Leah Thomas
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People who prefer mid-day naps or hours-long Netflix binges often feel ashamed next to those who wake up at 5 AM to go on a run before their 12-hour day. But science may be on your side, lazy people. Your lack of motivation is actually benefiting you.

Think about it: Allowing your mind to wander or rest completely can be helpful in increasing your productivity and creativity. That last great idea you had at work most likely didn’t come from sitting at your desk and forcing yourself to come up with your next big pitch. It probably happened while you were in the shower, completely unaware of the brilliance you possess inside your slightly bullish brain.

Productive people are regularly attributed with all of the positive qualities, but lazy people deserve some recognition as well.

We’ve outlined the ways in which being lazy is actually helping you be more productive, beyond boosting your creativity. After reading this, you're going to want to burrow up in your bed all weekend.

1. Lazy people are less likely to experience burnout

While other people may call it being lazy, you simply know you need your rest. No one can be completely present all of the time — whether at work, in a conversation, or in a relationship. Taking a break and allowing yourself to be “lazy” will eventually prevent you from running your body out of energy and focus. And the effects of burnout are serious. Being too stressed can cause chronic fatigue, insomnia, and loss of appetite. Not good. 

2. Lazy people are more likely to be well-rested

The benefits of sufficient sleep are innumerable. Improved memory, greater attention span, decreased stress, decreased inflammation, and so on all stem from getting enough sleep. Lack of rest can lead to some nasty health fallouts, like heart disease, a weakened immune system, depression, and anxiety. So ignore the haters that call you lazy for taking an afternoon nap or hitting that snooze button in the morning — you’re just looking after your health.

3. Lazy people have greater focus on long-term goals

When we allow our minds to wander, we think about the future and long-term goals 14 times more often than when we force ourselves to focus, according to research published in Consciousness and Cognition. Therefore, giving your mind a much-needed break can result in goal-setting and planning. Plus, being less caught up in being busy now allows you to set aside time to do what you need to achieve your goals later. It seems like a win-win.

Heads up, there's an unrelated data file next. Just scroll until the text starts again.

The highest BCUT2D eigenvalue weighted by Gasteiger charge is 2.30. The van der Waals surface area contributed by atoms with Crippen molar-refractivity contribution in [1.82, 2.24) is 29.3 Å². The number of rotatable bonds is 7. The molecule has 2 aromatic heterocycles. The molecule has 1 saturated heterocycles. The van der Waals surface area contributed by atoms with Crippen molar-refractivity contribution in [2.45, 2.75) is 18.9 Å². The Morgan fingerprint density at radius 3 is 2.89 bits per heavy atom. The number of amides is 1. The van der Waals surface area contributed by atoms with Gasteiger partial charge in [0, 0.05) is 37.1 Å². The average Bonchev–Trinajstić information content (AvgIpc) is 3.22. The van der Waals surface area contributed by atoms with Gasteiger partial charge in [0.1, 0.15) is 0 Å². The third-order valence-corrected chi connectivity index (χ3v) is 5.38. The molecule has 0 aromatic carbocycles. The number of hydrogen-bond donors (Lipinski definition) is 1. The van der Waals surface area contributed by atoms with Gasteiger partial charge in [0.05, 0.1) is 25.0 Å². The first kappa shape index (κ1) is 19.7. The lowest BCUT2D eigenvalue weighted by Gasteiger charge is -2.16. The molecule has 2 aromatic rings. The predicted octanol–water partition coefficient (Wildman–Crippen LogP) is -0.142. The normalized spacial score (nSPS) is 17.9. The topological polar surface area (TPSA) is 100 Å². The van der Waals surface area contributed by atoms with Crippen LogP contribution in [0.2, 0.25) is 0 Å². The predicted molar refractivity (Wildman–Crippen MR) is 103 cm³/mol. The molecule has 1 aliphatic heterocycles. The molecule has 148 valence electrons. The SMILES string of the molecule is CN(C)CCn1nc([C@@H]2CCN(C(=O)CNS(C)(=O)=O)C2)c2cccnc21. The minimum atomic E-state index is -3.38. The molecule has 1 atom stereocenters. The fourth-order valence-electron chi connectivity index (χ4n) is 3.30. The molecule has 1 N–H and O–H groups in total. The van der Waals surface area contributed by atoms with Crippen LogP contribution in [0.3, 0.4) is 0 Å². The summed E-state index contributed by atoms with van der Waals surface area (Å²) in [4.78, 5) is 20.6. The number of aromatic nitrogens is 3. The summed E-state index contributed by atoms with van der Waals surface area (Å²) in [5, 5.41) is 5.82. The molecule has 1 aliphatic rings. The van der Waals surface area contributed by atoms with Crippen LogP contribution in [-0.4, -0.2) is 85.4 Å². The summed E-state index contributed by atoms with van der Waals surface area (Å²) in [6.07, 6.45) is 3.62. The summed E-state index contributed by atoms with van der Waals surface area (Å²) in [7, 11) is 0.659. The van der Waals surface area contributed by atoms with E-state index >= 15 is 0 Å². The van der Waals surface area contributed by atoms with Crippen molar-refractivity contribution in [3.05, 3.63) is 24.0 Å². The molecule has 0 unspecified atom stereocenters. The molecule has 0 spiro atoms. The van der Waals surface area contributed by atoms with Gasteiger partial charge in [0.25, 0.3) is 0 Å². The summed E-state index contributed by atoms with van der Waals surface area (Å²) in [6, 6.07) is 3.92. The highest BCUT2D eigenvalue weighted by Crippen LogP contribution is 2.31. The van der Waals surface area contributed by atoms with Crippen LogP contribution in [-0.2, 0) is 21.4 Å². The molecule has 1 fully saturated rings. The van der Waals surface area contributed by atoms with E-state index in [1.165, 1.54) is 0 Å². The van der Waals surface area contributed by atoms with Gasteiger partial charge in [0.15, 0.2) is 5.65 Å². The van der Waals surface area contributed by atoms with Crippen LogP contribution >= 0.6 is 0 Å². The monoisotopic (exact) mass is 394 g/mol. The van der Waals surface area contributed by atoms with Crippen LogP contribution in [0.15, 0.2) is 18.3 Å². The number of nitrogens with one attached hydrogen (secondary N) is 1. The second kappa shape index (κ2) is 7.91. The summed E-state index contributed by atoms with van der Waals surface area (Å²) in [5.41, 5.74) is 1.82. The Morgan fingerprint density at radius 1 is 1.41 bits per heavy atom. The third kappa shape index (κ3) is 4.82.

4. Lazy people have improved efficiency

Because your ultimate goal is to complete a task as quickly as possible in order to rest, you will work hard to maximize efficiency. And because your worst fear is having to re-do a task if it doesn’t quite turn out right, you’ll also ensure you’re not rushing through it and making mistakes. You embody the “work hard, play hard” philosophy.

5. Lazy people waste less time

You make sure every recreational activity or work task is worth your time and energy. You refuse to waste any of your resources on tasks that have no value, meaning you will do your research in order to pick and choose how to spend your time and plan your schedule.

6. Lazy people have improved emotional intelligence

Believe it or not, binge-watching certain television shows can actually improve your emotional intelligence. A study conducted by the University of Oklahoma found that watching TV dramas (they used Mad Men, The West Wing, The Good Wife, and Lost) improves one’s ability to detect other people’s emotions. They say all that time studying and observing the emotions of the characters can really help you be more empathetic. So go ahead and renew that Netflix subscription. 

There you have it. There are plenty of perks to being lazy. Just make sure you aren't shirking your responsibilities at work, ok? I could get in trouble for that. 

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